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Thursday 26 February 2015

Significant places and related objects

The Queensland Maritime Museum in Brisbane has a wonderful gallery of lighthouse equipment that displays the de­vel­op­ment of lighthouse technology since the nineteenth century.

The centre­piece of the gallery is a third-order rotating lens made by Chance Brothers & Co Limited of Birmingham in 1915, com­plete with its mer­cury-float pedestal, hand-wound clockwork, and kerosene pressure-lamp. The lens was built for the light­house at Cape Don on the Cobourg Peninsula in the Northern Territory.

View of the lighthouse gallery at Queensland Maritime Museum

The Cape Don optical apparatus on display in the lighthouse gallery at the Queensland Maritime Museum.

Chance Brothers & Co were the dominant suppliers of lighthouse equip­ment to the Australian colonies from the 1850s until the 1920s. The Cape Don lens is a good example of the type of large, kerosene-pow­ered rotating dioptric lighthouse ap­pa­ra­tus built by the firm, and brings joy to the hearts of lighthouse fanciers. From the factory near Birmingham equipment like this was shipped out to lighthouses all over the world, from Adelaide to Zanzibar.

The lantern house and optical apparatus of the Cape Don lighthouse shown in section. This blueprint was produced in 1915 in the drawing office of Chance Brothers and Co Limited, the English lighthouse en­gi­neers, at Smethwick near Birmingham. [National Archives of Australia]

This is not just a generic piece of lighthouse technology. It has his­toric associations with the particular place and structure it was built for. The Cape Don lighthouse was the first tall reinforced-con­crete tower built in Aus­tralia. Building that light­station was the biggest single project undertaken by the newly-established Com­mon­wealth Lighthouse Service. Work started in May 1915 and finished in September 1917, over three long dry-sea­son campaigns. During the intervening wet seasons, when rain and the risk of cyclones would have made work impossible, the site was abandoned. The materials were all brought by ship from Melbourne, except for the gravel which was obtained locally. This was a project of national importance, carried out during the Great War on a very remote and difficult site.

Lighthouse construction crew at Cape Hotham, about 50 km south of Cape Don, with a saltwater crocodile in 1928. [Northern Territory Library]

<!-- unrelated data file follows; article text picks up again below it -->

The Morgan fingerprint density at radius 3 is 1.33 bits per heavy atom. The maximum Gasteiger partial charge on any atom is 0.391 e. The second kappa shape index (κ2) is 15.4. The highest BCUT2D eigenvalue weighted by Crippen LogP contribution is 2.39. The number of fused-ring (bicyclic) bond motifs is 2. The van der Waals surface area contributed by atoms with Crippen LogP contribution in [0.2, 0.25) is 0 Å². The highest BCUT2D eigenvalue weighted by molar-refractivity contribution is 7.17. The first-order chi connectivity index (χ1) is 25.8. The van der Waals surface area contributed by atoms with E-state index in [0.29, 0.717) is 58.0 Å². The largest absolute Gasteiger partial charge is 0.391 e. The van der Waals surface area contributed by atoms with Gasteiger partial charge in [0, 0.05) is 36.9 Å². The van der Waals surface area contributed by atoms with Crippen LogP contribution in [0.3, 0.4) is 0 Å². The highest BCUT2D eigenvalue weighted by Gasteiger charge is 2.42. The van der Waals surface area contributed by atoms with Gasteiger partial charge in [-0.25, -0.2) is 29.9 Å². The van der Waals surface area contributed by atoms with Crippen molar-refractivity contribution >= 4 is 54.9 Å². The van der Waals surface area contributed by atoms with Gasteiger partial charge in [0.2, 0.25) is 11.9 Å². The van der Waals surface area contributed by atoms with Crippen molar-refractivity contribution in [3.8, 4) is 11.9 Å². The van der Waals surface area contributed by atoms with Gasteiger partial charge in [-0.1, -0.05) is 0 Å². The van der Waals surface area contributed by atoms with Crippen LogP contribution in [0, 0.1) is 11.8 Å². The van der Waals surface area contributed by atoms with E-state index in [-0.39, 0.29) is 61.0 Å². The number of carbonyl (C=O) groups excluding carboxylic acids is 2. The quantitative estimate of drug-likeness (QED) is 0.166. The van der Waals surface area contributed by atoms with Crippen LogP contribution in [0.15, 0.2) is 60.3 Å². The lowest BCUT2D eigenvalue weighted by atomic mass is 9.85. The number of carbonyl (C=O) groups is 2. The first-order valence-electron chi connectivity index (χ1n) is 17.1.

The finished lighthouse was operated by light-keepers and their families who lived in the country of the Iwaidja speaking peoples of the Cobourg Peninsula. The story of those light-keepers is told at the Queensland Maritime Museum by a display of photo­graphs and drawings of the site.

Whenever I visit the museum the display reminds me of Cape Don. I have been to that remarkable place on two occasions​—​in 2007 for the heritage lighthouse survey project, and in 2014 to gather information for a heritage man­age­ment plan.

The light-keepers climbed thirteen of these steep flights of stairs to get into the lantern-room to tend the light.

Cape Don lighthouse is still showing the way for ships navigating through the Dundas Strait between the mainland and Melville Island on the approach to Darwin. The Australian Maritime Safety Authority has recently carried out major repairs.

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Wednesday 28 January 2015

Barcaldine and the Artesian breakthrough

Just posted on the John Oxley Library blog​—​a piece by Thom Blake​—​17th December 1887​—​a significant day for Queens­land, in which he tells the story of the first government-sponsored artesian well in Queensland.

That well was sunk at Barcaldine, one of my favourite country towns, and was a big factor in the success of the town​—​an early success that is still marked by a magnificent set of pubs, their shady veran­dahs lined up along the southern side of the main street. Their names record their old associations: the Union, the Railway, the Commercial, the Shakespeare, the Globe​—​and the Artesian.

The eastern side wall of the Artesian Hotel, Barcaldine, 1974.

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Sunday 21 December 2014

A Christmas pudding at sea

In the late 1800s illustrated weekly news­papers published some of the best artists of the day, through the medium of the wood en­grav­ing, as I have mentioned before. Before half-tone re­pro­duc­tion of photo­graphs came in, this was the common way to publish re­al­is­tic im­ages of both ordinary and extraordinary events.

I have chosen another wood engraving for my email Christmas card for 2014​—​the fourth in a series. There is no lighthouse in this one, but there is a Christmas pudding, and a story of life at sea. The artist was Edwin Buckman (1841–1930) and he called the picture A Christmas pudding at sea.